Jason Kubel Deserves Some Respect

Duane WinnCorrespondent IMay 19, 2009

CHICAGO - APRIL 07:  Jason Kubel #16 of the Minnesota Twins drops his bat to run against the Chicago White Sox during the Opening Day game on April 7, 2008 at U.S. Cellular Field in Chicago, Illinois. (Photo by Jonathan Daniel/Getty Images)

It seems that Jason Kubel of the Minnesota Twins is one of those MLB players who is destined to remain under the radar.

Under appreciated.



However, this state of affairs may not last very much longer if Kubel continues to swing the bat with nearly the same ferocity as his more famous teammates, Joe Mauer and Justin Morneau.

Kubel is hitting .336 with five home runs and 20 RBI, ranking him third or better for the Twins in each of those categories. Better still, he ranks second on the Twins in hits and runs scored, third in on-base percentage, and third in slugging percentage.

Solid enough numbers, but they're positively eye-opening when one considers that Kubel hasn't exactly sprinted out of the gate in either April or May during his Major League career.

In 2008, a career year for Kubel in which he authored lifetime bests in homers and RBI, and fell within .001 of matching his highest average, April (.237) and May (.247) ranked among his most unproductive months.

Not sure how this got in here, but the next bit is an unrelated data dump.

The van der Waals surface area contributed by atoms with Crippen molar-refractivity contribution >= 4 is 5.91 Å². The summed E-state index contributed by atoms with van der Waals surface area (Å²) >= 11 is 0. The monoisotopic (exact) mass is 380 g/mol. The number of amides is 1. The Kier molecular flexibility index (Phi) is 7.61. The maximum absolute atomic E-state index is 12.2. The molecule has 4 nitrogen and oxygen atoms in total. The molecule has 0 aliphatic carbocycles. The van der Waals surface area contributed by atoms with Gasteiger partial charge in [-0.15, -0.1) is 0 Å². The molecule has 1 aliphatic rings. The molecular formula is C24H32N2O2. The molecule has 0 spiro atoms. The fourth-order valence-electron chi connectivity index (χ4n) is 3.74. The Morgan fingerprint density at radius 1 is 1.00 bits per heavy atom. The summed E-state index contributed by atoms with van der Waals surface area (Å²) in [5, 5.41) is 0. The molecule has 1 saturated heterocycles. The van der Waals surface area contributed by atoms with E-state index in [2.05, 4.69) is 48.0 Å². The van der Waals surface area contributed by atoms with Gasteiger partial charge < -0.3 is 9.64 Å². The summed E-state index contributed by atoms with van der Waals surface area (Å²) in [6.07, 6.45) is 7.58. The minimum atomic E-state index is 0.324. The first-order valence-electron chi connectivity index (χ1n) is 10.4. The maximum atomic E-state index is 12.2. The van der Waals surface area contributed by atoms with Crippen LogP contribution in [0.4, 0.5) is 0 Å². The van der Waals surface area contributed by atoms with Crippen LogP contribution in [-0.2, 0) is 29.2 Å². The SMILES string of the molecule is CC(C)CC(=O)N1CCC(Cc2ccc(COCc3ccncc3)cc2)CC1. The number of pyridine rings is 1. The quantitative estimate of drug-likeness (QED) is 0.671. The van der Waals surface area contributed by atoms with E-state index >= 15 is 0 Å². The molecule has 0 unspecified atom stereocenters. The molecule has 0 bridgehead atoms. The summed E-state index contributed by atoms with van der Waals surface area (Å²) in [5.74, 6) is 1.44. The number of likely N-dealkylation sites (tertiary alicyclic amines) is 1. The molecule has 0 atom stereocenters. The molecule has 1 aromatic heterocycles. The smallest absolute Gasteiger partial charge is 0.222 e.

It's pretty clear that Kubel has taken his offense to a new level. On occasion, Kubel has even displayed a flair for the dramatic that seems more worthy of Mauer or Morneau.

During a two-game stretch against the Angels on Apr. 17-18, Kubel garnered eight hits which included hitting for the cycle in a game—a feat that included a grand slam to lift the Twins to a come-from-behind victory.

The feat earned him nationwide notoriety, but the spotlight didn't last long.

A month later, Kubel still isn't a household word, and it may be that there's just a fly-beneath-the-radar element to him that he'll never be able to shake.

The jury is still out whether he can become an everyday player rather than a designated hitter or platoon player.

Yet, this shouldn't diminish Kubel's considerable contribution to the Twins' cause this season.

He has been one of the few constants in a season which has already contained more valleys than peaks for the Twins.

The question is whether Kubel can maintain his offensive pace.

Kubel will turn 27 on May 25. According to sabermetrics guru Bill James, this is the age at which most MLB players produce a career year.

Such a year for Kubel would mean one less question for the Twins to answer as they search for a winning formula that they hope will lead them to an American League Central Division title.


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